Warning labels which say how much alcohol drinks contain, along with daily recommended amounts, have been prepared by health officials.

The labels, which could be applied to every bottle, can and carton of alcohol sold in the UK, would say how many units it contained and give alcohol consumption guides for men and women.

Unlike the dire health warnings attached to cigarette packets, the labelling system proposed contains messages such as "Know Your Limits" and "Enjoy Responsibly".

Ministers are hoping to persuade all major brewers, drink firms and others in the industry to take the scheme up voluntarily, avoiding the need to push the issue through the EU and present the case on a Europe-wide basis.

The Department of Health have now sent a sample of the labels to industry bodies.

The Portman Group, which promotes responsible drinking on behalf of around 60% of UK producers, responded cautiously yesterday, warning that a sensible drinking message is "complex and differs in many social circumstances."

David Poley, the Portman Group's chief executive, said: "Providing full and accurate information on a small label is not easy because of the limited space.

"We are currently in discussions with Government about whether additional information can practically and usefully be incorporated to further educate the public."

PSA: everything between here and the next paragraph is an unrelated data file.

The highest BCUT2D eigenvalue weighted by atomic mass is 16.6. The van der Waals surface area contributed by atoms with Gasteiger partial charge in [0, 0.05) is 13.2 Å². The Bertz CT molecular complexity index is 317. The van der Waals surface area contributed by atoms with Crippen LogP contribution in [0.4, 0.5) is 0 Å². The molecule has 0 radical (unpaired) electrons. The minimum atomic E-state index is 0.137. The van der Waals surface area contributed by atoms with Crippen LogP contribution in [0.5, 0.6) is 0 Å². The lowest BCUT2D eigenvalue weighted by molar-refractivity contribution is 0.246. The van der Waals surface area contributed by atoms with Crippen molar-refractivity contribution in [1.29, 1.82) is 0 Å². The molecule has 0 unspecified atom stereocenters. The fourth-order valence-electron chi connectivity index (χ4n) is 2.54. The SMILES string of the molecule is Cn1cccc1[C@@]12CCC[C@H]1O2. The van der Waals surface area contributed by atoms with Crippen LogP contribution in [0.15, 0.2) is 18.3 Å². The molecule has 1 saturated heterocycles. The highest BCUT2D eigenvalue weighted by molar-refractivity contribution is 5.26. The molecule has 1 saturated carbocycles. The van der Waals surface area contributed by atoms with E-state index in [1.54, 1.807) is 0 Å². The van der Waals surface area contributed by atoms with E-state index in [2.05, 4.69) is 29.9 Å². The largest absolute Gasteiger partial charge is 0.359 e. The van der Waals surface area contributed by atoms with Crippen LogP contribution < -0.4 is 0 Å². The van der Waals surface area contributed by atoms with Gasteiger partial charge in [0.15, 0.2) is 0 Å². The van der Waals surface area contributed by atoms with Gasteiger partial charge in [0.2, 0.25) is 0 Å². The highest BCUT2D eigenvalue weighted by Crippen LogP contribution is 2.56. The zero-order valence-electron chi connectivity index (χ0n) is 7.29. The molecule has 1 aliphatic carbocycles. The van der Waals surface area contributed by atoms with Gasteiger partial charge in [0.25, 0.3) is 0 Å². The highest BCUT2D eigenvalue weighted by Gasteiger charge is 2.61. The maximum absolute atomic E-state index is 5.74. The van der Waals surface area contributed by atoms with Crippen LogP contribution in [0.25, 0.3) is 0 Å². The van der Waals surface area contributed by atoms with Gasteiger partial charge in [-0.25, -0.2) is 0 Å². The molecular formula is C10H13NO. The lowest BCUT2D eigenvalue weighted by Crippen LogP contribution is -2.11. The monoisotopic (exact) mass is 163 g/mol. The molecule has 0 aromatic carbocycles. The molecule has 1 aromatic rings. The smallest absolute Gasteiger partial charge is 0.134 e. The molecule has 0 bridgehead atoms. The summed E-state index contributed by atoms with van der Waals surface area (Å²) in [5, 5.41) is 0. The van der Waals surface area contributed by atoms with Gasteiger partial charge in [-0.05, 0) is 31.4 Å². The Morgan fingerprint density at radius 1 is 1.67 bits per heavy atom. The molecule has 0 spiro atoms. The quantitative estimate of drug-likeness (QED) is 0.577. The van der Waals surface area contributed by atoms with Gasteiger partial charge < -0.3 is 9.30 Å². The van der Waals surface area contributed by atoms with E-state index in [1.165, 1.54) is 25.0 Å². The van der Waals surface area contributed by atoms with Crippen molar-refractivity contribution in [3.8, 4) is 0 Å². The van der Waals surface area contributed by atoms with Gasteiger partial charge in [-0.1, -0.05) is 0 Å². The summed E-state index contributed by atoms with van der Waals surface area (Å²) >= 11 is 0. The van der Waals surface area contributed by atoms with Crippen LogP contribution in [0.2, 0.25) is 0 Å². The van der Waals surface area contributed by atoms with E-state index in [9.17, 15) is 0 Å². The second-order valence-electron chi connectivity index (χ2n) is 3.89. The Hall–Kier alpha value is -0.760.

The labelling scheme would be applied across the UK, as drinks manufactured on one side of the border may be consumed by its neighbours.

A spokeswoman for the DoH said there had been discussions with the Scottish Executive and representatives from the Welsh and Northern Irish assemblies over their involvement in the scheme and discussion was under way with drinks manufacturers.

Jack Law, chief executive of Alcohol Focus Scotland, welcomed the proposals. He said yesterday: "We want to see all drink labels showing the unit content in the context of recommended guidelines.

"For example, a bottle of beer could say this bottle contains half your recommended daily alcohol limit'.

"Standard health warning messages should stress that drinking more than the recommended guidelines carries health risks.

"We would also like to see specific warning messages about abstinence when pregnant or driving."

Health officials want the warning to take up around 15% of the "back label" on bottles, or a size to be agreed on cans, beer pumps and points of sale in supermarkets and the off-trade. For bottles of wine and spirits the DoH has proposed a picture to show how many units in the bottle and also one to show how many units an average glass holds.

A precise figure - such as 1.7 units - is recommended for accuracy and health chiefs want the message to stand out on the label. Then it will remind drinkers that UK health departments recommend not exceeding 3-4 units a day for men and 2-3 units a day for women.

The labels will also include the drinkaware website for those with an alcohol problem and a message, warning women who are pregnant or trying to conceive, that they should not drink.

Neil Williams, spokesman for the British Beer & Pub Association, said: "In principle we are happy with the DoH proposal, but we are still in discussions with them."

Kate Coleman, spokeswoman for the Wine Spirit Trade Association, said: "It is voluntary and this back label message is only the start."